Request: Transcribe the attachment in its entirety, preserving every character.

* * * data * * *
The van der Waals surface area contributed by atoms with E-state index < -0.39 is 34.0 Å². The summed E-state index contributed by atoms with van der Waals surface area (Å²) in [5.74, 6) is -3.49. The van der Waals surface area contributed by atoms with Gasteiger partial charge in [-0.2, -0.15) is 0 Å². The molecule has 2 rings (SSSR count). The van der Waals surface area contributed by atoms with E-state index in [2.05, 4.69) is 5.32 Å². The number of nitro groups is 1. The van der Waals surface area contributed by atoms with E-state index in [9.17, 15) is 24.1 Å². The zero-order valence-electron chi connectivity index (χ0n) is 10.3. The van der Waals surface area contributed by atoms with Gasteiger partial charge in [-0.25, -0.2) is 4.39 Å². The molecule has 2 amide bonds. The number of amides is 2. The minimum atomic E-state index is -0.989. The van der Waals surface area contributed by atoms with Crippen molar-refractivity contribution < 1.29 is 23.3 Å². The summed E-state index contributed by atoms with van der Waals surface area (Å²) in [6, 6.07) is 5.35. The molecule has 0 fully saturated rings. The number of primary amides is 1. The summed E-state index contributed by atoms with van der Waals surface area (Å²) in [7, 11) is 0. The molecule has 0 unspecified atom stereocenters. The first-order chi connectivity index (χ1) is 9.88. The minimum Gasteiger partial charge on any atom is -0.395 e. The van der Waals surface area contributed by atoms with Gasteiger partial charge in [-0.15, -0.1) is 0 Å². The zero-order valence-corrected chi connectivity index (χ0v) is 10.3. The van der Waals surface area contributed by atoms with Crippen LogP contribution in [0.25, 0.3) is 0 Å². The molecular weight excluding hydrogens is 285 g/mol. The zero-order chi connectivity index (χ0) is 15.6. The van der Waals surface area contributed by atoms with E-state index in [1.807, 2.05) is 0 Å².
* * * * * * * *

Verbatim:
The van der Waals surface area contributed by atoms with E-state index < -0.39 is 34.0 Å². The summed E-state index contributed by atoms with van der Waals surface area (Å²) in [5.74, 6) is -3.49. The van der Waals surface area contributed by atoms with Gasteiger partial charge in [-0.2, -0.15) is 0 Å². The molecule has 2 rings (SSSR count). The van der Waals surface area contributed by atoms with E-state index in [2.05, 4.69) is 5.32 Å². The number of nitro groups is 1. The van der Waals surface area contributed by atoms with E-state index in [9.17, 15) is 24.1 Å². The zero-order valence-electron chi connectivity index (χ0n) is 10.3. The van der Waals surface area contributed by atoms with Gasteiger partial charge in [-0.25, -0.2) is 4.39 Å². The molecule has 2 amide bonds. The number of amides is 2. The minimum atomic E-state index is -0.989. The van der Waals surface area contributed by atoms with Crippen molar-refractivity contribution < 1.29 is 23.3 Å². The summed E-state index contributed by atoms with van der Waals surface area (Å²) in [6, 6.07) is 5.35. The molecule has 0 fully saturated rings. The number of primary amides is 1. The summed E-state index contributed by atoms with van der Waals surface area (Å²) in [7, 11) is 0. The molecule has 0 unspecified atom stereocenters. The first-order chi connectivity index (χ1) is 9.88. The minimum Gasteiger partial charge on any atom is -0.395 e. The van der Waals surface area contributed by atoms with Gasteiger partial charge in [-0.15, -0.1) is 0 Å². The zero-order valence-corrected chi connectivity index (χ0v) is 10.3. The van der Waals surface area contributed by atoms with Crippen LogP contribution in [0.25, 0.3) is 0 Å². The molecular weight excluding hydrogens is 285 g/mol. The zero-order chi connectivity index (χ0) is 15.6. The van der Waals surface area contributed by atoms with E-state index in [1.807, 2.05) is 0 Å².